Photo - NFPAIt was Paterson's deadliest fire of the 20th century.
Charred cots in dormitory
Charred cots in dormitory
On Nov. 4, 1917, Box 513 was transmitted at 1:15 a.m. for 42 Mill Street - The Salvation Army Rescue Mission.
The flames spread fast.
Men jumped from windows or died in dormitories.
Bodies were found on charred cots and huddled near stairs.
Nineteen "friendless men who earned their lodgings at the mission by helping in the collection of usable white paper, magazines and kindling wood," a newspaper correspondent wrote.
The toll was higher than the 15 lives lost at the Alexander Hamilton Hotel fire on Oct. 18, 1984 and the 17 lives lost in a tenement explosion at 440 Main St. on June 21, 1901.
The Washington Post reported:
"Nineteen bodies had been taken tonight from the ruins of the Salvation Army rescue mission in this city, which was destroyed by fire early today. Ten men were taken to hospitals with probably mortal injuries, and many others were less seriously hurt in leaping from windows of the burning structure.''
The New York Times:
"Policemen who were the first to reach the fire rescued twenty-five old and feeble men from the dormitories on the third floor. At every window on the fourth floor, where most of the men had been sleeping, the men held to the ledges ... An hour after the fire was discovered all the floors and roof had been burned out, and only the brick walls of the building remained standing.''
The Richmond Times Dispatch:
PATERSON, N.J. November 4 -- Nineteen men lost their lives to-day at a fire which destroyed the Paterson Salvation Army Rescue Mission at 42 Mill Street.
Eighteen of the victims were burned to death before rescuers could reach them.
The other, one of fourteen taken to the hospital, succumbed there to his injuries.
Many others were badly injured, either in the surging mass of humanity which, panic-stricken, stampeded from the building, or by leaping from the windows.
Six of the dead were identified at the morgue, where their charred bodies were taken after the fire had been extinguished.
Henry Dowling, Michael Grimes, Fred Brennan, John Shell, Frank Costello and William A. McNabe.
Most of, if not all of, the other victims are believed to have been burned beyond recognition.
Some of the bodies may never be recovered.
Over a score sustained injuries of minor character.
These were treated by ambulance surgeons.
Of those who leaped from the windows of the burning building, thirteen were so badly hurt that their removal to the hospital was imperative.
Some of these, it was said, may not recover.
The fire started among a large stock of newspapers and magazines stored in the rear of the building.
It spread rapidly to a large pile of kindling wood in the yard near-by, and licked up the side of the building, which burned like tinder.
There was some confusion in sending in an alarm.
The first alarm was sent by telephone.
That was quickly followed by the pulling of several boxes at different points.
The firemen were delayed several fatal minutes in responding because of the uncertainty as to the exact location of the fire.
When they arrived the building was doomed.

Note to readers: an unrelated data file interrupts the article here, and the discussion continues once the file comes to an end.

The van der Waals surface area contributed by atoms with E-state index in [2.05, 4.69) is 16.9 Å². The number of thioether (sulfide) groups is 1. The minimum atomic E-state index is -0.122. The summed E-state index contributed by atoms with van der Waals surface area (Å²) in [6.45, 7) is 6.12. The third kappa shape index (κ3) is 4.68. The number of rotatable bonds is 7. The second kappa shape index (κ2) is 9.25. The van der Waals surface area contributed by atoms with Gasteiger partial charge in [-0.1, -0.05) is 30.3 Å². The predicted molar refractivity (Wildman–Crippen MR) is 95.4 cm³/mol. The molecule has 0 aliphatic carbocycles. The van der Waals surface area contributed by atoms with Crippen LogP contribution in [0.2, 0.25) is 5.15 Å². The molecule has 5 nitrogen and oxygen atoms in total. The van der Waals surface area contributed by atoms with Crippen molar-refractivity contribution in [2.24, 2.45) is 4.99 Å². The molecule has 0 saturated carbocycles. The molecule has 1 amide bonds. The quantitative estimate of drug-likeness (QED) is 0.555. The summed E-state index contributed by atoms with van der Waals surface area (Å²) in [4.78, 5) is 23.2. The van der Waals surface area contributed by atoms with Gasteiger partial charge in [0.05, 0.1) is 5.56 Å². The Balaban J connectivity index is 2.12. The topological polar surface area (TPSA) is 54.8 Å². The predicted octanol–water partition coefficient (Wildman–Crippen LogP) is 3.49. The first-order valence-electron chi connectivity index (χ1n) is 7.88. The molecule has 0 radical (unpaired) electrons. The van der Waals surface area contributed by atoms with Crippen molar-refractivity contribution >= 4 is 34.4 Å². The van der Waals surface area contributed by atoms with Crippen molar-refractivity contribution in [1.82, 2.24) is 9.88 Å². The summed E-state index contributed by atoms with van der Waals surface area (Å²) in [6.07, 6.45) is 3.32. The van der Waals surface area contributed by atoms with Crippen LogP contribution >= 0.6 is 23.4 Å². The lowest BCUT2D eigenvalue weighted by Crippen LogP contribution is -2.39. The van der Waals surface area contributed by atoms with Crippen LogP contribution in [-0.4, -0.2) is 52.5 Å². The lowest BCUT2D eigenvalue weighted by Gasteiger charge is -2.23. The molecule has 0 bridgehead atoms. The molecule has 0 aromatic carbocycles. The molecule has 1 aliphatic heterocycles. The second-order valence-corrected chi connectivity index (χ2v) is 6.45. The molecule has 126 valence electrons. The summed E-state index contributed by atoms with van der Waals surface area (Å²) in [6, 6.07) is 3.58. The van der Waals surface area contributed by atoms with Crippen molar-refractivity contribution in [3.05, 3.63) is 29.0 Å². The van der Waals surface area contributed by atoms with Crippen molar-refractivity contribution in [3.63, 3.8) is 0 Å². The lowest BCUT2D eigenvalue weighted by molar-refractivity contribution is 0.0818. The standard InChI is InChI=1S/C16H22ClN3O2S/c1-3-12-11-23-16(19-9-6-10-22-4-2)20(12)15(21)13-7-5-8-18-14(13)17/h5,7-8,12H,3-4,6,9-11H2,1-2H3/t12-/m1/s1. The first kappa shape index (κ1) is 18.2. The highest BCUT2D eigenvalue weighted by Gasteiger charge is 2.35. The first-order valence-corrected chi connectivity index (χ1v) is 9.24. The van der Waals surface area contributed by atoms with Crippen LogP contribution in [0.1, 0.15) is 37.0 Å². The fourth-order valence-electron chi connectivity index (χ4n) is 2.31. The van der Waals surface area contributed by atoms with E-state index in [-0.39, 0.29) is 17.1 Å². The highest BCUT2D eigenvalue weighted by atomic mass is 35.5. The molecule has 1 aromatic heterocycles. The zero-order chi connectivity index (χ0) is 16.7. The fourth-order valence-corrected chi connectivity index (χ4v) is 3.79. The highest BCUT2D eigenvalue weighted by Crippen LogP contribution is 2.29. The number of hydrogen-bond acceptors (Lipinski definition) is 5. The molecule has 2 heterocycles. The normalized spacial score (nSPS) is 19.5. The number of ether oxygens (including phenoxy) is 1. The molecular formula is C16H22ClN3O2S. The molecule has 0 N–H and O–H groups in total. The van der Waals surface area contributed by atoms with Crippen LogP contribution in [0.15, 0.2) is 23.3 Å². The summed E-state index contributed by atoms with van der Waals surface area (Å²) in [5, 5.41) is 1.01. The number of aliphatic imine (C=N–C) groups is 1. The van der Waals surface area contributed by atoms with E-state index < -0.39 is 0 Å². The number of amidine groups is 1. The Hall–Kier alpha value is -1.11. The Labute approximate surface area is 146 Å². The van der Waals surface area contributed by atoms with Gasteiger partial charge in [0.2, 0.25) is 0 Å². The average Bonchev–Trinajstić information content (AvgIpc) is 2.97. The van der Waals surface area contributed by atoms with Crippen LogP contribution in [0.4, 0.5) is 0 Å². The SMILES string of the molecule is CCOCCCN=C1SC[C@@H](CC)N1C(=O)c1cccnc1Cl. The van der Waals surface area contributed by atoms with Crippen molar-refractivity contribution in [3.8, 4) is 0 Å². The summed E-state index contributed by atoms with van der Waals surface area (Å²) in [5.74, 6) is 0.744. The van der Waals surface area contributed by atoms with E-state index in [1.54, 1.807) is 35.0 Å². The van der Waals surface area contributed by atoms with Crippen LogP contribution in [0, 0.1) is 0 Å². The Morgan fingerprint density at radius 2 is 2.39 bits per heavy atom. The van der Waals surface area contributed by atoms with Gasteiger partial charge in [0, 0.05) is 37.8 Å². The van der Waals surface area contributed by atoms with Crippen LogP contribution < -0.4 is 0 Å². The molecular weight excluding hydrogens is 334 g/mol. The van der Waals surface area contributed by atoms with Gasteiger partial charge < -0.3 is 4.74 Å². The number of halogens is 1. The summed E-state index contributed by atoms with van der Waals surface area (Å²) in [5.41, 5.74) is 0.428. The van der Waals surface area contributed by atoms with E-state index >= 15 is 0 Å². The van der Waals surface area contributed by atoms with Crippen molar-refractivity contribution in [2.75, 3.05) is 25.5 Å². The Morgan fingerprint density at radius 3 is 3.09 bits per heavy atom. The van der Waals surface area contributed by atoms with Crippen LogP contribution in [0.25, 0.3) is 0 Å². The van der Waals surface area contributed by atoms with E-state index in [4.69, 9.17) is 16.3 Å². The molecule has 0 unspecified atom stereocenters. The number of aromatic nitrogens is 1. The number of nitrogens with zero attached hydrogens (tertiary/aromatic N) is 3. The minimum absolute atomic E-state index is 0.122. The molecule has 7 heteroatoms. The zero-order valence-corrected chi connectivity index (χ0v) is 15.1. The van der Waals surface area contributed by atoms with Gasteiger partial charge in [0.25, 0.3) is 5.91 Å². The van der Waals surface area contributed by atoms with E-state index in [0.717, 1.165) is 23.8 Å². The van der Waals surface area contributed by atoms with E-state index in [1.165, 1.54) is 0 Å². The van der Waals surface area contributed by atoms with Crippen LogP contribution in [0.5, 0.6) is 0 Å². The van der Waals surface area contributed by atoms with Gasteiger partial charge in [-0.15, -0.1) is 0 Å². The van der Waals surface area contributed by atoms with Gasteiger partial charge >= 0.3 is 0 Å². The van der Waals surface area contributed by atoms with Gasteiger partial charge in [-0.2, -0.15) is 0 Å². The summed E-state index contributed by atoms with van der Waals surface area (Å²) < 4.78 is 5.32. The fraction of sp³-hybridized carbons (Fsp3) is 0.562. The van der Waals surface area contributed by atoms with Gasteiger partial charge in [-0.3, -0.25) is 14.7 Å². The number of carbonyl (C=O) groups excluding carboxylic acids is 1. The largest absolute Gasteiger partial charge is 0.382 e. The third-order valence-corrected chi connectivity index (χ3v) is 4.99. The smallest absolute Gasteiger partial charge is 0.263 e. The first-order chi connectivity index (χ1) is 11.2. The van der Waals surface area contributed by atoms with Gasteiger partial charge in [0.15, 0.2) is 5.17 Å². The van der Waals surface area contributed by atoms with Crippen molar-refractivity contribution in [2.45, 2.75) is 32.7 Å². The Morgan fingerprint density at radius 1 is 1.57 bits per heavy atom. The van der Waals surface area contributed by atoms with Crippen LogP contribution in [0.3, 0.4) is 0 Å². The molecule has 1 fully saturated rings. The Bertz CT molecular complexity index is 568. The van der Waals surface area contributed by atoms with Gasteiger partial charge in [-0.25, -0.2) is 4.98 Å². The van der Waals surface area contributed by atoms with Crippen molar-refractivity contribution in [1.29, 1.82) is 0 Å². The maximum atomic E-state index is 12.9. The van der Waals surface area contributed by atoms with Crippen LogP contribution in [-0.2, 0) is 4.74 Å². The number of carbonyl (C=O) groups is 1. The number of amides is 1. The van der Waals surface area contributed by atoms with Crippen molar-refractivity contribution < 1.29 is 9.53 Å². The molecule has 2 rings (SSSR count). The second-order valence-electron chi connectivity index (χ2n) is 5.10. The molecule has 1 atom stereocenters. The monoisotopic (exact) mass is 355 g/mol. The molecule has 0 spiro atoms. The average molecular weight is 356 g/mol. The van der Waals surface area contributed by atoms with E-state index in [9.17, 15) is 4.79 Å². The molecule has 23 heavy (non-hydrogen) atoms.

There were eighty-five men sleeping in the building when the fire started.
Some were old and some crippled.
Few were in the full vigor of manhood, as the Rescue Mission was conducted as a haven for unfortunates who possessed no home and but little means 1 of livelihood.
Police squads, under Captain A. J. McBride and Lieutenant Joseph Moseley, reached the scene before the firemen arrived.
Even then the building was a roaring furnace.
But the police, their forces quickly augmented by a number of detectives, addressed themselves selves to the work of rescuing the inmates.
"Lead them to the fire escape quick," yelled Captain McBrlde, but it was discovered the building's one fire escape was at the rear.
Escape by that means wits impossible.
A mad rush for the interior stairway followed.
Choked by smoke, which also so blinded them that they groped dazedly while surging toward the stairs, the crowd of men readied the only interior means of egress en masse.
It was inevitable that some of the crippled and weaker men should go down in the rush.
At least five probably fell either on the stairway or near its foot.
Their charred bodies were later discovered huddled in the lower hall.
They had apparently first been trampled and later burned to death.
Directly after the firemen arrived a life net was spread to catch the men who were jumping from the third and fourth stories.
Some of the men, crazed by fear, sprang from the windows without waiting for the net.
They were badly injured.
A few others, even after the net had been spread, disregarded it, or failed to see it in their panic, and leaped over it or to one side.
Andrew McDonald, an aged inmate of the building, was trapped on the fourth floor.
Crippled by rheumatism, he managed to make his way to the window but was unable to pull himself over the ledge.
His white face was seen, lighted by the flames, at the window.
Long ladders had been fetched by that time, and one was quickly raised to the window.
Lieutenant Moseley and two of his men scrambled up the ladder at the imminent risk of their own lives, for the flames were even then licking up the side of the building.
Reaching the window, they drew the crippled man through and made as hasty descent as safety permitted.
As they readied the ground the entire side of the building was enveloped by flames.
Paterson's thirteen fire companies, under Chief Thomas Coyle, had much difficulty in preventing the fire's spread.